The shortbread cookies with the distinctive pineapple shape come in a variety of flavors that change with the season. Inspired by the islands, pineapple macadamia, white chocolate dipped coconut, and dark chocolate dipped Kona coffee are just a few of the flavors available. At Christmas time, you’ll find white chocolate dipped ginger spice, and peppermint. My favorites were the Kona coffee, and the chocolate dipped triple chocolate macadamia.

So, put your walking shoes on, and head down Waikiki’s main street. Make a game out of collecting cookie samples on the way. Because if you’re looking for a taste of the islands, the Honolulu Cookie Company has you covered.

Oahu’s Cheeseburger in Paradise

If you’re not familiar with the Jimmy Buffet song, a Cheeseburger in Paradise can still be tempting. Not affiliated with the singer,the signature cheeseburger is billed as a juicy, messy burger that you’ll need five napkins to clean up after.

When it arrived in front of me, I was not a believer. A patty with cheese on one half and tomatoes, lettuce and onion on the other. The juice was nowhere to be found. There was no drippiness. It was a burger, and those thoughts were my mistake. I assembled the burger, squished it a little so it would fit in my mouth and bit down.

Hamburger juices went squirting out everywhere. They ended up on my plate, on the table and on my pants. I can’t say I wasn’t warned. I have no idea how they seared so much juiciness into the patty, but I definitely needed two napkins, two wet wipes and a sink to clean up afterwards. Worth every bit of sacrifice? Cheeseburger in Paradise indeed.

ABC Stores: Go Local, Go Less Expensive

If you’re on a budget in Oahu, then the ABC Stores should be your best friend. Some say that “ABC” stands for “All Blocks Covered,” and like Starbuck’s in Seattle, ABC Stores are everywhere. Not only are they conveniently located, they are reasonably priced for Hawaiian tourists. Stores carry many of the same items though selection depends on the store’s size. From ready-to-eat hot meals to fresh cut fruit and from flip flops to ukuleles, ABC Stores are ready to help you with almost every need. “ABC” may stand for the store delivering everything in the alphabet.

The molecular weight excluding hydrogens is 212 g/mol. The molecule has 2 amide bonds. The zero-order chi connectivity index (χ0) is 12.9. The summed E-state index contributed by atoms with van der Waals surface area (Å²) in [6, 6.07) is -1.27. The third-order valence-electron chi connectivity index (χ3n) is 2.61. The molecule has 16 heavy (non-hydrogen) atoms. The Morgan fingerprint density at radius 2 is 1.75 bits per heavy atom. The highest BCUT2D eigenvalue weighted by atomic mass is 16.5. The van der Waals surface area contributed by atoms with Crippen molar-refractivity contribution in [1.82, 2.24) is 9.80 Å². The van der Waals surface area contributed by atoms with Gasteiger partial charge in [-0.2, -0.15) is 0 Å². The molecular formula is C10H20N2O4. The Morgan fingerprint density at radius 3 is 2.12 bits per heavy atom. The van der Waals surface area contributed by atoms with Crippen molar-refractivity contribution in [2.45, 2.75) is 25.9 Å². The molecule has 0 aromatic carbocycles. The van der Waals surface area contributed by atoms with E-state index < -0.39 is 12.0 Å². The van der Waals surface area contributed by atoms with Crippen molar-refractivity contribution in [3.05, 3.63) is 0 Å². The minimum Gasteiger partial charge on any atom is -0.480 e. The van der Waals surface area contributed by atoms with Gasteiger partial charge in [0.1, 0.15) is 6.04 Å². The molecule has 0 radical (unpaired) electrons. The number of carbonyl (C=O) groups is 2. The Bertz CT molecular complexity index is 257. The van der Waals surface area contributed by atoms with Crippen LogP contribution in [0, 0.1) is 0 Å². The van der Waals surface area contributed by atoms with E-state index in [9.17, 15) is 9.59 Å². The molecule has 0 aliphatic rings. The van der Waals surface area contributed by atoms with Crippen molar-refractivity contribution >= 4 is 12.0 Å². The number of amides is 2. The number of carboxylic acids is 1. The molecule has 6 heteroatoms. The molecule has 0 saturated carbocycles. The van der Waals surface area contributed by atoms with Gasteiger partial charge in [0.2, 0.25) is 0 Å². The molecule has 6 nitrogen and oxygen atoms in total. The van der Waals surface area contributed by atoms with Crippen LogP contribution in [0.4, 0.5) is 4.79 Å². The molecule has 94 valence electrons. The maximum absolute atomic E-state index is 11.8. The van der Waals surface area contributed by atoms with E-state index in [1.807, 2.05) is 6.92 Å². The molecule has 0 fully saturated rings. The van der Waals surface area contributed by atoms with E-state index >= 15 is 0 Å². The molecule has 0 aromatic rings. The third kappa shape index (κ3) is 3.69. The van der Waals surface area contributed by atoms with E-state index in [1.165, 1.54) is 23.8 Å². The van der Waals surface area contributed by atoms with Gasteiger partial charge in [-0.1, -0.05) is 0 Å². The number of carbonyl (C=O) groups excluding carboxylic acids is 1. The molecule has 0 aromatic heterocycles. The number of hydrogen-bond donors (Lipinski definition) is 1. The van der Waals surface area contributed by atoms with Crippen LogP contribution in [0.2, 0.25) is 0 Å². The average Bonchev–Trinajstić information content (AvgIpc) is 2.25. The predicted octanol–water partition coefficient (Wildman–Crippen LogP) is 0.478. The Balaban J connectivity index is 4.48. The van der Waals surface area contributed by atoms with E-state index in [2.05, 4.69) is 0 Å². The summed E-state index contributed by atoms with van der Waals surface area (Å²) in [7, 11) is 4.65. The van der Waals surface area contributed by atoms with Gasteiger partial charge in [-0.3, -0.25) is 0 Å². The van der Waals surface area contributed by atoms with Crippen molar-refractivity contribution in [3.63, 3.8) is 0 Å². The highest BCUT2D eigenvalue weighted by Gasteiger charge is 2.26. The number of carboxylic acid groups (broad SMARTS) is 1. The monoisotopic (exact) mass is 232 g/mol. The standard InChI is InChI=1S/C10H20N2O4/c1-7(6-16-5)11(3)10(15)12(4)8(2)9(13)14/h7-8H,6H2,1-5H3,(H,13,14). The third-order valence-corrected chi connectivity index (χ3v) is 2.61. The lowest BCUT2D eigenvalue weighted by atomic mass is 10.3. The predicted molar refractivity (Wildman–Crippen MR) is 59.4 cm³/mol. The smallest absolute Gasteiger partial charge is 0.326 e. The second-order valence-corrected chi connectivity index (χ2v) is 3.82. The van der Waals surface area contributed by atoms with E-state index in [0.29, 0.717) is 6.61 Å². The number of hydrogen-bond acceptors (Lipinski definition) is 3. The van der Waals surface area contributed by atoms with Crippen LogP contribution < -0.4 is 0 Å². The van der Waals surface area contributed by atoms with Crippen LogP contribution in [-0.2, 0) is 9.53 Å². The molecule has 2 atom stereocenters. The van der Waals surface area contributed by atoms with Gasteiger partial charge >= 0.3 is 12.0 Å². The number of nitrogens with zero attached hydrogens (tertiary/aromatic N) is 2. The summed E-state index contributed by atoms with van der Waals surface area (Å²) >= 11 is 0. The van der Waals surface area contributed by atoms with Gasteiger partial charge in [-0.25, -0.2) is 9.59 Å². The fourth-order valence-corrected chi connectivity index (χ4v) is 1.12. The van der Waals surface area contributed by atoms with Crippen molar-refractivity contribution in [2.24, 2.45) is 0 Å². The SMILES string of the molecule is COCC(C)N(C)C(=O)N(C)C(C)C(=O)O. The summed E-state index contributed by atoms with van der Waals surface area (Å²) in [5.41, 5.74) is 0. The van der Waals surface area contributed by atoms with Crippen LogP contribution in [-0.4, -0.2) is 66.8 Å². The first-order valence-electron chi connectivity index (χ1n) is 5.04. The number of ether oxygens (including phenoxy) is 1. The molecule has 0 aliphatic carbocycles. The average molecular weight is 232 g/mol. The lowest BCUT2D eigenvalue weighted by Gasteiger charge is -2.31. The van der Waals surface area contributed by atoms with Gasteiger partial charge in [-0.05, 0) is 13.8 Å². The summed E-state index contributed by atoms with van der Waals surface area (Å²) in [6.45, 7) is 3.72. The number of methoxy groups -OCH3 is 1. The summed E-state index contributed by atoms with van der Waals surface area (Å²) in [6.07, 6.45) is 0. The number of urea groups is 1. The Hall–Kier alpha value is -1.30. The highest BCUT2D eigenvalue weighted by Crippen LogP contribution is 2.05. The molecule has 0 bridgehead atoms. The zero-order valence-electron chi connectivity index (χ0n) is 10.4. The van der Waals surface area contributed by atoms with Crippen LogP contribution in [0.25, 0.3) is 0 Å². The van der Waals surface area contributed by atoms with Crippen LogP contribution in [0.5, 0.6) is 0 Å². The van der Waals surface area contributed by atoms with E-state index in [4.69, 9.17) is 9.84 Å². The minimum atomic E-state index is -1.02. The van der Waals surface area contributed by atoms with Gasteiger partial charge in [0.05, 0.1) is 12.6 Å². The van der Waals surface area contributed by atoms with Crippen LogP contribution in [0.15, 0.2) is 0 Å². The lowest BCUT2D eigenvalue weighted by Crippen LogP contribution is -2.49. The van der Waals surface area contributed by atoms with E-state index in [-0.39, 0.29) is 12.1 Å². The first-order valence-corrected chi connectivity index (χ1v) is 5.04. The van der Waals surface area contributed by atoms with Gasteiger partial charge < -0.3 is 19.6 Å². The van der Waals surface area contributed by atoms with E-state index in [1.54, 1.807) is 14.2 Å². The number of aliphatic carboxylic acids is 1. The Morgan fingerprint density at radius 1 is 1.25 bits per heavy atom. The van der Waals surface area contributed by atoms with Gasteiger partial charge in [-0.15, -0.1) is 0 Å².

The staff is friendly and happy to see you. They greet with “Aloha!” and end the interaction with “Mahalo.” The fruit in the refrigerator section is sweet and local (and better than what we got at Safeway on the island). You can eat relatively well for between $3 and $6 depending on your needs. Breakfast burritos, musubi, wraps, sushi… If you see the Mac-Nut Pesto Pasta, I recommend that as one of the best offerings. You don’t have to compromise on culture or taste because of your budget.

ABC Stores are locally owned. They promote from within and attempt to keep their employees through retirement with exceptional benefits according to an article in “This Week Oahu” (Nov. – Dec. 3, p. 28). Before choosing a national chain, shop local. Save your receipts and, if they total to $100 or more, you get a gift! Maybe “ABC” stands for “Aloha Brings Customers…”

King’s Pizza Cafe: You’re Budget and Taste Buds’ll say “Thank You, Thank You Very Much!”

If you head down Kapahulu away from the beach, past President Thomas Jefferson Elementary School, and just a little farther beyond, you’ll find a tiny restaurant called King’s Pizza Cafe. Voted as the community’s best pizza, it serves them up by the slice and always freshly made. By Oahu’s food standards, it’s a bargain. In a place where two burgers, a side of fries and one drink is regularly $30, getting two large slices of pizza and two drinks for around $10 is a bargain. The slices we had were cut in half, so it was more like getting two slices of pizza rather than one giant slice.

The Queen’s Pizza was by far the best of the two varieties we tried. Stacked full of correctly crisped pepperoni, olives and other great pizza ingredients, it played the best in our mouths. The Chicken Ginger Pizza was a little less successful. It provided a clean ginger flavor, which is what it’s supposed to do, but I wasn’t as fond of it as I was my wife’s choice. Both pizzas featured a sauce that was the right amount of sweet and tangy, and the crust was edible on its own without reservation.

The atmosphere is eclectic 1950s through the 1980s. Tables are topped with 45s or LPs from the 1980s. DJ cats playing pizza on the turntable are on the throw pillowcases, and a variety of other pizza related items are available for sale.

King’s Pizza Café is a nice-priced oasis with great food in a desert of high-priced mediocrity. Come for the break from the hub bub and high prices along the beach and enjoy a slice of goodness. When you’re done,you can head up the street a little more and get to Leonard’s Bakery for dessert (and even getting six Malasadas, you’ll still be ahead of most dinner options that aren’t fast food in the area).

Interior shot of King's Pizza Cafe counter in Oahu